"Mike Goslin is Vice President of the Walt Disney Internet Group's Virtual Reality Studio. He was one of the principals on Toontown Online and is presently focused on Pirates of the Caribbean Online, which is approaching launch. Both of these MMOGs target non-traditional audience segments, children and teens respectively. He's clearly a believer. 'I agree with the premise. The only thing that I would add is that we can [either] wait for the audience for games to diversify and have this audience begin to demand more diverse games, or we can create more diverse games and accelerate the process.'"
The Future of Massively Multiplayer Isn't You
The Escapist Staff:
[quote]Goslin thinks "the big difference between casual and hardcore gamers is the amount of time they are willing to invest. To attract the former, you have to get them engaged faster, because their time is limited. Once they're playing, however, the game needs to be challenging, deep and fun, if you want them to continue. If you succeed in creating a game that's challenging, deep and fun for a casual player, it will likely also be fun for a hardcore gamer."
While this is in part a simple question of terminology, this statement is still fundamentally incorrect. The primary difference between hardcore and casual gamers is their willingness (and desire) to fully explore all the options a game provides. It is also a question of skill and experience.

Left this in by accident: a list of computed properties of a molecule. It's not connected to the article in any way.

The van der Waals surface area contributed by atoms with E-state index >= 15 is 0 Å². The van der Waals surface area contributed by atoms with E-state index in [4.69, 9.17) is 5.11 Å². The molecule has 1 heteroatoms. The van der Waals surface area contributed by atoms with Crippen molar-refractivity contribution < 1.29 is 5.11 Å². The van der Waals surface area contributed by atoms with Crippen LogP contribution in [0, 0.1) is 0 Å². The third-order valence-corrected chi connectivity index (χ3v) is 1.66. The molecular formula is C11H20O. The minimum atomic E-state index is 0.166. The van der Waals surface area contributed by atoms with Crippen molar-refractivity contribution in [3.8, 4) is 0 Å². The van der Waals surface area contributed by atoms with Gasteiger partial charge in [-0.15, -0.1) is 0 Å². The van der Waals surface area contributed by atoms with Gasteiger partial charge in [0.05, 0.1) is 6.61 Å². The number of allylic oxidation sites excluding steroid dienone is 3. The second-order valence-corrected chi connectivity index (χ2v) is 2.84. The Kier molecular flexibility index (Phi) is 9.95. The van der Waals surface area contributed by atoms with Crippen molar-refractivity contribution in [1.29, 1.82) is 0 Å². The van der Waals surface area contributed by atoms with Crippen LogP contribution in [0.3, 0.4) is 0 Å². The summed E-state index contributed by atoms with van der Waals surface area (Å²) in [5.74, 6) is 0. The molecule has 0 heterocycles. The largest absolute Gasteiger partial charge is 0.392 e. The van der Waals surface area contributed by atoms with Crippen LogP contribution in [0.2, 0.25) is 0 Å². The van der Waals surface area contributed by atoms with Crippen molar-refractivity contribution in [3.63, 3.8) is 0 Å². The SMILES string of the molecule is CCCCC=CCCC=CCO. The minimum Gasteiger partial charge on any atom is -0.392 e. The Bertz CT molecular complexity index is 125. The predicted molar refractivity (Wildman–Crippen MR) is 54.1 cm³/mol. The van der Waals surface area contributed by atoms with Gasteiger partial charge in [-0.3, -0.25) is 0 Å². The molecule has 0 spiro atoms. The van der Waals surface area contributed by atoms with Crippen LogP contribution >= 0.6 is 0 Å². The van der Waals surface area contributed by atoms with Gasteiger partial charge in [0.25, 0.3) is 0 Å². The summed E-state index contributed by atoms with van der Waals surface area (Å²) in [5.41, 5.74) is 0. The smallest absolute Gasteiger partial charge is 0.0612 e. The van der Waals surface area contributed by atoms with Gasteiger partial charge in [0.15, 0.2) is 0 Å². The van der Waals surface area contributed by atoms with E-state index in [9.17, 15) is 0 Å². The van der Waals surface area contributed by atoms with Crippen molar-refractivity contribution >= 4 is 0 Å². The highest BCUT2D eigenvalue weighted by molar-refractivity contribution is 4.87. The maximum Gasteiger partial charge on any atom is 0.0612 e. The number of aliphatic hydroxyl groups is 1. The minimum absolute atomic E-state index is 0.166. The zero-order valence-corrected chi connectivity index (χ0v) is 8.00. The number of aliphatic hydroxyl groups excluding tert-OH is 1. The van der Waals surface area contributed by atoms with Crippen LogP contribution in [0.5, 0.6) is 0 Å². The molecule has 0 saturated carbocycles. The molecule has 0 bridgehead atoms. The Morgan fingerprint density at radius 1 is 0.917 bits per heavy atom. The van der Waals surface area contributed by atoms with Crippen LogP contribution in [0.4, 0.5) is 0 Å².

Time is not a factor, in my mind, when determining the difference between a hardcore and casual gamer; hardcore gamers may be more willing to dedicate a lot of time to a game in general, but casual gamers can spend a ton of time playing games, and hardcore gamers can spend little.
For example, I am a hardcore min/max style gamer. I almost never spend more than 10 hours a week playing any given MMO these days, but the time I do spend is carefully approached and maximized for efficiency.
On the flip side, while I was a Community Relations Manager on EverQuest II, I met a number of gamers I would consider casual, in that they spend most of their time in the game hanging out and slowly advancing, but they played the game 4+ hours a day. They never maximized efficiency, watching TV while playing or wandering in and out of the room in which they played, casually chatting with friends, looking around, etc.